August 22, 2020
It is difficult to understand why so many people are taking the unnecessary risk of losing their homes through unmanaged mortgage default when a rescue package is available simply for the asking.
The cruel reality of the economic crisis created by Covid-19 is that is not only those industries which are reliant on overseas clientele which are at risk of failure. Thousands of people employed in the tourism industry and an unknown number in secondary and tertiary education face an uncertain future with our borders closed at all but returning New Zealanders for the foreseeable future. In turn some of the communities which rely on those incomes are now in serious financial trouble in spite of government subsidies and assistance schemes.
The last time we had an economic catastrophe of this magnitude was in the 1980s when the then Labour Government’s radical financial reforms, known ever since as Rogernomics, wiped countless millions of dollars off the board. During those tragic times those who were locked into long term mortgages on homes farms and businesses or share-milking contracts could only watch with increasing despair as their interest rates increased almost weekly. Among the hardest hit were many young farming families who had been encouraged to borrow heavily, by their accountants, trading banks and the former Rural Bank, to buy dairy herds or properties. In some cases their interest rates increased from below seven percent to above twenty percent in a single dairy season as those same banks and lending institutions tried to protect themselves from the fallout and threw their customers to the wolves instead sharing the hard times with them.
Mortgagee sales left many young farming families with no equity, no job and nowhere to live and there were many tragic suicides as a consequence. Those who survived that terrible time never forgave the political architects of the financial reforms or their banks. Many young and skilled rural people turned their backs on farming and many retired dairy farmers were faced with returning to full time work as share-milkers could no longer be attracted to the industry. The average age of working dairy farmers went from mid-thirties to mid-sixties in two dairy seasons.
This time it seems the dairy industry at least in Waikato will survive the storm and lending institutions, led by the government and the Reserve Bank, are taking a very different approach to forty years ago with payment deferral schemes and “mortgage holidays”.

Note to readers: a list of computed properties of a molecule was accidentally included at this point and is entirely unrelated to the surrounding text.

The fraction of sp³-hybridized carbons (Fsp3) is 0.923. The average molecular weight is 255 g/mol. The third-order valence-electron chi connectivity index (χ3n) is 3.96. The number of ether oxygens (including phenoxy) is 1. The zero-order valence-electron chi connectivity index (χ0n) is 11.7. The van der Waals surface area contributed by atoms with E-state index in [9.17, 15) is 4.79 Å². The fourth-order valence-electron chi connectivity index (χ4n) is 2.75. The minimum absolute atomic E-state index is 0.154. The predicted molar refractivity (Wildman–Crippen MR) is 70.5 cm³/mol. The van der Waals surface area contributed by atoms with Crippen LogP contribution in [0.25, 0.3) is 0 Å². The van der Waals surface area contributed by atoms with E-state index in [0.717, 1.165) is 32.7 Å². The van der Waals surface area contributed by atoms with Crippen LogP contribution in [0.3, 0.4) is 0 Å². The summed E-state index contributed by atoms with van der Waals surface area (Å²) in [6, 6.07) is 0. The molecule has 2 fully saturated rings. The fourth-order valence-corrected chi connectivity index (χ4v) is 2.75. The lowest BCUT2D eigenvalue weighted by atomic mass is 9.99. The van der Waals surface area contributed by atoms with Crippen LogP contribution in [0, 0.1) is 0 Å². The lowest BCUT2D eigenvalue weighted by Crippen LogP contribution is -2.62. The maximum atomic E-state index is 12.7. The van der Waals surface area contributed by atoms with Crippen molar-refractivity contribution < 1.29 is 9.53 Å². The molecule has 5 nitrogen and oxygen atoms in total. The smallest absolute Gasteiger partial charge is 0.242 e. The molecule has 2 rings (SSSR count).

The recently released Infometrics Quarterly Economic Monitor for the June 2020 quarter shows that the Waikato region has not been hit as hard as other parts of the country, where the fall in economic activity has been as high as 11.8 per cent particularly in tourist centres like Queenstown and Rotorua where many home owners are without a reliable and mortgages are in default.
Across the country thousands of homeowners have missed mortgage payments but have not taken advantage of assistance schemes. While an estimated 83, 000 homeowners have bought into the schemes, which will run until March 31 next year, there were at least 10, 000 mortgages in arrears which are not protected by the referral scheme and another 13,500 mortgagees have missed payments.
Many people will have little or no control over their destinies for the next year or more as the economic downturn bites even deeper and the ability of the government to fund assistance schemes reaches borrowing limits. Businesses will close, many probably never to restart, jobs will be lost and families will come under increasing stress. Already we have an increase in family violence triggered in some cases by fear of the unknown and frustration
Perhaps we need to recognise that, like the upheaval of the 1980s, the most financially vulnerable people in society are so overwhelmed on so many fronts that there is no time or mental ability to make logical decisions. Surviving day to day is all they have the ability or time for. There will also be those who fear their applications will be declined but, in these extraordinary times, none should be.
Perhaps the banks and lending institutions should take the initiative and not wait for mortgage defaulters to ask for help. It would not be impossible for every mortgage in arrears to be simply put on hold until formal arrangements can be made. That would at least avoid compounding penalties. That might be a leap of faith few lenders will want to take without government or Reserve Bank encouragement.
The consequences of not taking action of that sort do not bear thinking about as those who survived the worst of the Rogernomic reforms will testify. On top of the many unavoidable hardships people face in the months ahead losing the family home would be unforgivably tragic and completely avoidable.